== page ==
“He hasn’t done anything in his career that would make me believe that he’s not going to be a good player when he comes back. Yeah, I know it’s nine months off, but players get four or five months off in the offseason and then come back and they’re fine.
“I don’t think the extra few months is necessarily going to hurt him. I don’t think he’s going to forget how to hit, forget how to do all the things he needs to do. I think some people will question how he’s going to move when he’s going to come back. That’s something that we hope won’t be a problem. We’re just going to have to wait and see.”
Cashman said: “Obviously Derek has never done anything but have success. So I would expect a successful player like we’ve always gotten from him. It’s hard to expect anything otherwise from a Hall of Famer like himself.”
Here’s the link to my story on Jeter believing he will come back as the same guy and not seeing the two fractures as a sign the end is near. Plus, here’s the link to my story on Hiroki Kuroda, Vernon Wells and Robinson Cano triple teaming to lead the Yankees past the Blue Jays last night.
How do you think Jeter will do when he returns at 39?
The good, the bad and the mixed reviews • 01.21.13
When I choose Pinch Hitter posts, I try to find both sides of an argument. I look for some guest posters with a pessimistic view, and I look for some who are firm optimists. When Daniel first emailed me to suggest today’s pinch hitter topic, his proposal was built around these two sentences:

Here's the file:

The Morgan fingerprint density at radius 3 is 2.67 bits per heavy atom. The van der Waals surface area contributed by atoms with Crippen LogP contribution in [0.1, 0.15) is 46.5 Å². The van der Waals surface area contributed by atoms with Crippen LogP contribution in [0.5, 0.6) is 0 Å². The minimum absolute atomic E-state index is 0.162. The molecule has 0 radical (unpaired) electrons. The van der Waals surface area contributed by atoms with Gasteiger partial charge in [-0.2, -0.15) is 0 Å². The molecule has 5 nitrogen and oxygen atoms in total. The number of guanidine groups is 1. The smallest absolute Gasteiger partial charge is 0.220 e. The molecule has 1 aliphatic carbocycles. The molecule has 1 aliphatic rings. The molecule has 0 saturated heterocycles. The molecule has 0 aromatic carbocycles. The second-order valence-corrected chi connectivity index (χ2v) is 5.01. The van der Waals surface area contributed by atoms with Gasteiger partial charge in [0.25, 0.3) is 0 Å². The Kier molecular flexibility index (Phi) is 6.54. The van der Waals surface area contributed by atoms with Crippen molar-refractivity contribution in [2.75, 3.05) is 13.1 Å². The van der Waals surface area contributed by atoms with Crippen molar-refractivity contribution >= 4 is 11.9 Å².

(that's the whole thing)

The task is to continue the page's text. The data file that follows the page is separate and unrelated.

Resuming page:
I truly believe the only way the Yankees will compete this season and next with this austerity budget looming will be via trades for young impact players like Justin Upton. I have not seen Brian Cashman, in my opinion, make a feasible trade since 2008 and the Nick Swisher trade so my confidence is at an all time low.
I was expecting an indictment of Cashman’s trade history, not a conclusion of full confidence, and my guess is that Daniel wasn’t expecting that conclusion either.
It’s tricky business trying to make an absolute, black-and-white evaluation of any team’s trade, draft and free agent history. There are going to be highs and lows, and even those highs and lows — with a few exceptions — are going to come with mixed reviews. The Nick Swisher deal was an absolute win for the Yankees. The Pedro Feliciano signing was a clear loss. But those are in the minority.
The A.J. Burnett signing depends on how much weight you put into his 2009 World Series performance.
The Jesus Montero trade depends on how well Michael Pineda comes back from shoulder surgery.
The Javier Vazquez trade depends on the development of Dante Bichette Jr., and whether you believe the Yankees would have kept Melky Cabrera long enough to see him emerge (and whether you believe his emergence would have stained the clubhouse).
The Joba Chamberlain and Ian Kennedy draft depends on how you feel about the Joba Rules and the Curtis Granderson trade, and the Curtis Granderson trade depends on how you feel about Granderson’s soon-to-be four years with the Yankees and whether the Yankees need a younger center fielder, and whether the Yankees need a younger center fielder might depend on the development of Slade Heathcott, who was only drafted as compensation because the Yankees were unable to sign Gerrit Cole in 2008, which was the same draft that yielded David Phelps, who might not have gotten a big league chance last season had Pineda not been injured and Burnett not been traded.
Point is, it’s hard to put any of this in a vacuum and make a definitive statement. On a case-by-case basis, we can argue and deliberate and form opinions, but the collective moves of a front office rarely fit under a universal heading. There are positives and negatives, fodder for the pessimists and the optimists alike, and that’s why we can spend an entire winter — each and every winter — having the same basic debate over and over again.
Associated Press photo